Nate Wheeler, a faculty member at Norwich Free Academy, wrote about the similarity of the Common Core and Vygotsky social theory ,” The Common Core State Standards for the state of Connecticut and nationwide are a step in the right direction toward revamping our current education system. Throughout the standards, there are strands that can connect to many learning theories, such as most of the work done by Lev Vygotsky in his social theories. As the foundation of modern Constructivism, Vygotsky’s ideas are similar to those written in the Common Core State Standards (CCSS), especially in regards to how students should be learning.”
Today’s youth are well prepared to conquer those ninth grade blues before puberty because of the change of philosophies from Piaget to Vygotsky. In April 1983, A Nation at Risk: The Imperative for Educational Reform, a report by the National Commission on Excellence in Education, created by T.H Bell Secretary of Education, examines the quality of education in the United States.The findings in the years of 1976-1981 stated that “Twenty-five percent of the credits earned by general track high school students are in remedial English and mathematics. High schools offer intermediate algebra, but only thirty-one percent of our high school graduates complete it.” Common Core State Standards define what students should understand and be able to do in their study. The third grade mathematics standards include, “Operations & Algebraic Thinking”: which introduces problem solving that involves multiplication and division.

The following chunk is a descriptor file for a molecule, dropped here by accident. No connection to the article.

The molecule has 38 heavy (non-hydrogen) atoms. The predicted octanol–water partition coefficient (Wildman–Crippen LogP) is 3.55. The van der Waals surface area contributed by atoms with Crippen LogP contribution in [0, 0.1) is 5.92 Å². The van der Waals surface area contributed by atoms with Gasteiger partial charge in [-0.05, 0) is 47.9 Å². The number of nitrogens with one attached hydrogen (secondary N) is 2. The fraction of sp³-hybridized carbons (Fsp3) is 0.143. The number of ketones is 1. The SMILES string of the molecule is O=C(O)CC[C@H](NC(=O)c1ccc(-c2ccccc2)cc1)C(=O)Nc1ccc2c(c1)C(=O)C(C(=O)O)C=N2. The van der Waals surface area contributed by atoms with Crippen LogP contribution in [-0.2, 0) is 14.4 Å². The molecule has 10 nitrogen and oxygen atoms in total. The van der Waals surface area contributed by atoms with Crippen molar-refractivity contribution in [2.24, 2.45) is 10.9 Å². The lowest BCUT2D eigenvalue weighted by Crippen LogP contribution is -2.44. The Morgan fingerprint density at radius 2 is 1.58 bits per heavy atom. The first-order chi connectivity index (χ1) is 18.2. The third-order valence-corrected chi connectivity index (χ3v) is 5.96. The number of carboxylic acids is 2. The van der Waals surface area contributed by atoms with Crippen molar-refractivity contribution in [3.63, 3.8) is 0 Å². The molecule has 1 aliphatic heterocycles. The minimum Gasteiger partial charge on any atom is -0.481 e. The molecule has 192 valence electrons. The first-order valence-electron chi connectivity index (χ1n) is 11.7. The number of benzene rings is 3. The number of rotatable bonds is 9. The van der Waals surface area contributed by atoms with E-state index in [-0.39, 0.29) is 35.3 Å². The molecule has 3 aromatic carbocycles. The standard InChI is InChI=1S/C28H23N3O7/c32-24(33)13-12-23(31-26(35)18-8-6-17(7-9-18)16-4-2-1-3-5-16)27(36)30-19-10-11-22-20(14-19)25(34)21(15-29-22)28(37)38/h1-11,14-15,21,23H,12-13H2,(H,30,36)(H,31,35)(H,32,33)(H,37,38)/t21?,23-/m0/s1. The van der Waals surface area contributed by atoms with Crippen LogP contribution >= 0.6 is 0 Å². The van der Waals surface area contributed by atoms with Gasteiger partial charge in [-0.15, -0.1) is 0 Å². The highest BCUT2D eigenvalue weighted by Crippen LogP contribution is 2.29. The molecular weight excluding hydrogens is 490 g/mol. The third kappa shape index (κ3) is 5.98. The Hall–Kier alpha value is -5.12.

Common Core also has limitations.“The limitations you hear alot about are, that it is not developmentally appropriate for students,” said fifth grade teacher Vicente. “I think in fifth grade, especially in math, it is developmentally appropriate if they had Common Core up to this point. It can be daunting for kids that aren’t ready to learn that yet.”
Principal Green agrees, “Schools are teaching a lot of procedural stuff and they are not always talking about the why?” The Russian School of Mathematics introduces abstract language of algebra at an early age. It provides comfort which is difficult to achieve later, and also helps to maintain flexibility for adapting to unfamiliar ways of thinking. “Math is about developing reasoning skills, and that is hugely important for anyone coming into this world.”
Common Core helps you put things together, analyze things, synthesize things and be a critical thinker much more than I was required to be back in the eighties. My own son Xavier, a ninth grader, has been gradually introduced to the concepts. “In sixth grade, it was the first time I saw variables and it was very basic.” Now he’s doing algebra.
It seems obvious that the earlier schools can expose kids to algebra, the more comfortable they will become with the concepts. But I do wonder, if today’s high school students are better prepared to analyze data and be critical thinkers, why do they always forget to take the trash out?